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Old 04-29-2011, 06:59 PM   #1 
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Join Date: Apr 2011
Ammonia burn or fin rot? water change question

So I finally brought my fish back from the dead using tetracycline. All was well for a few days and just yesterday I noticed his fins didn't look good. I had just done a 2 gallon water change (5 gallon tank) the day before. I had also done a 2 gallon water change about 3 days before that (trying to get the yellow out from the tetracycline.) So I thought I would do a second round of tetracycline. I treated the tank once yesterday. When I told the fish store this he said not to use the tetracycline, since he thought the fin issue was from the ammonia level since I told him it was always testing at .5 He suggested doing twice a week 50% water changes and bringing my water in for testing.

Long story short I got home from a trip to the nice fish store an hour away were I picked up two more plants only to find my fish missing a LOT of his fins!!! It was dramatic how much he had lost in 4 hours!!!

When I was at the fish store I talked to them about my water and setup. They were the ones that suggested using spring water since my water out of the tap they tested had 1.0 ammonia levels. They told me spring water still had minerals in it.

So when I saw the huge amount of fin loss I called the store back. He thought the tetracycline probably killed off my good bacteria and what I saw was ammonia burns. He said I should do as we planned which was to do a 50% water change twice a week. I told him I would bring a water sample tomorrow to have him test again (he tested my tank water about a week ago and it was fine.) He said he wanted to test for the nitrites and nitrate levels to see where my tank was as far as cycling.

Now to my question...I did a 50% water change about 3-4 hours ago per fish store instructions. I just went in and checked and the ammonia levels are currently at .5 (which is what they sort of seem to chronically test at for me at home.) Should I do another water change or am I doing more harm than good to change it twice in 24 hrs? Should I just wait till I get the water tested at the store tomorrow? I probably won't be able to change his water again till early evening unless I change it now or in the morning. I didn't want to over change it in a 24 hr period and loose and good bacteria that might be growing.
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Old 05-02-2011, 03:55 AM   #2 
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Join Date: Mar 2011
Location: Alberta, CANADA
I'm not an expert by any means but you will want to lower your ammonia some how. The issue could maybe be tail/fin biting. Harley had pretty decent fin rot and it never "dissolved" that quickly. I would definitely get all of the water tests done and ensure more regular water changes are done. I'm doing 100% daily for Harley's QT 1g bowl and we're now seeing fin re-growth. You may want to use a QT bowl/container to put your fish in a smaller container to make it easier to do more frequent water changes. Good luck.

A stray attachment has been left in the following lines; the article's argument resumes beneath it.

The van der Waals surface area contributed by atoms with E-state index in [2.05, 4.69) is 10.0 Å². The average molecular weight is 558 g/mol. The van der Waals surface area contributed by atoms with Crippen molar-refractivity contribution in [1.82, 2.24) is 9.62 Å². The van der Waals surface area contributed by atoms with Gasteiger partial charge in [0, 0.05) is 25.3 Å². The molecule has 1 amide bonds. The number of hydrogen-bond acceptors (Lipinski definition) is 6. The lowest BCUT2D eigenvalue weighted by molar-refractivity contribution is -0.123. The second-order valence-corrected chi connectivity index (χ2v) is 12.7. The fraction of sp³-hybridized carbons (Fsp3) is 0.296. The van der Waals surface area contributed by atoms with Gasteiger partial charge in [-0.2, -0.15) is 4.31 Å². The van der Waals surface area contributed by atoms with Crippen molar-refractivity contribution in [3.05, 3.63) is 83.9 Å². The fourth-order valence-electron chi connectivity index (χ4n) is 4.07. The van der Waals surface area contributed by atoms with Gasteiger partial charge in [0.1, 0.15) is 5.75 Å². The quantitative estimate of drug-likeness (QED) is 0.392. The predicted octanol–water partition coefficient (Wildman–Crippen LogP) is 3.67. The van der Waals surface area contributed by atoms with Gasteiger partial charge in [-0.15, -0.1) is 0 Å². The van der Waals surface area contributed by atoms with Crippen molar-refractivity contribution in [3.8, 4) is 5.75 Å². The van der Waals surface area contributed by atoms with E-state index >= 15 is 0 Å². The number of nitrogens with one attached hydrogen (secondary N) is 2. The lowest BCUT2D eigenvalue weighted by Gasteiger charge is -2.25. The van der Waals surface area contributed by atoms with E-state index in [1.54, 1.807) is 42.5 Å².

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Old 05-02-2011, 10:16 AM   #3 
Join Date: Feb 2011
What water treatment chemical do you use? Is he alone in the 5 gallon tank? What was the duration of each dose of Tetracycline and how many doses did you run? Plants? Thickness of rock bed? Type of filter, manufacturer and model? What kind of ammonia test are you using? Is Nitrate building? If not is Nitrite building? Have you had a cloudy bacterial bloom since the treatment? Take down about 2 gallons of water from the tank if your filter will let you do so and take the bio-media fiber from the filter and swish it in that bucket, do so vigorously. Then use a wad of paper towels to mop residue at and above the water-line on the tank and the filter and any other objects that penetrate the water level (heater, air tubing, ornaments) to get rid of the residual tetracycline. A picture would be very helpful. Were the damaged/removed fins floating in the tank or stuck on the filter intake or did he eat his own fins? When we heal it consumes a lot of energy and protein, betta commonly eat their own fins when they get too hungry. To be honest don't worry about your tap-water ammonia if you use prime. The biological filter will consume it just like fish waste. Leave the water level low so there is a lot of agitation on the return from the pump, increasing aeration of the water is important in getting the dormant bacteria to wake up. And tell the guy at the fish store to SHOW you an "ammonia burn"... betta survive fine in up to 1ppm ammonia static and unbuffered. If your pH is above seven you have enough minerals in the water.

Last edited by Thunderloon; 05-02-2011 at 10:17 AM. Reason: insulting stupid fish store employees
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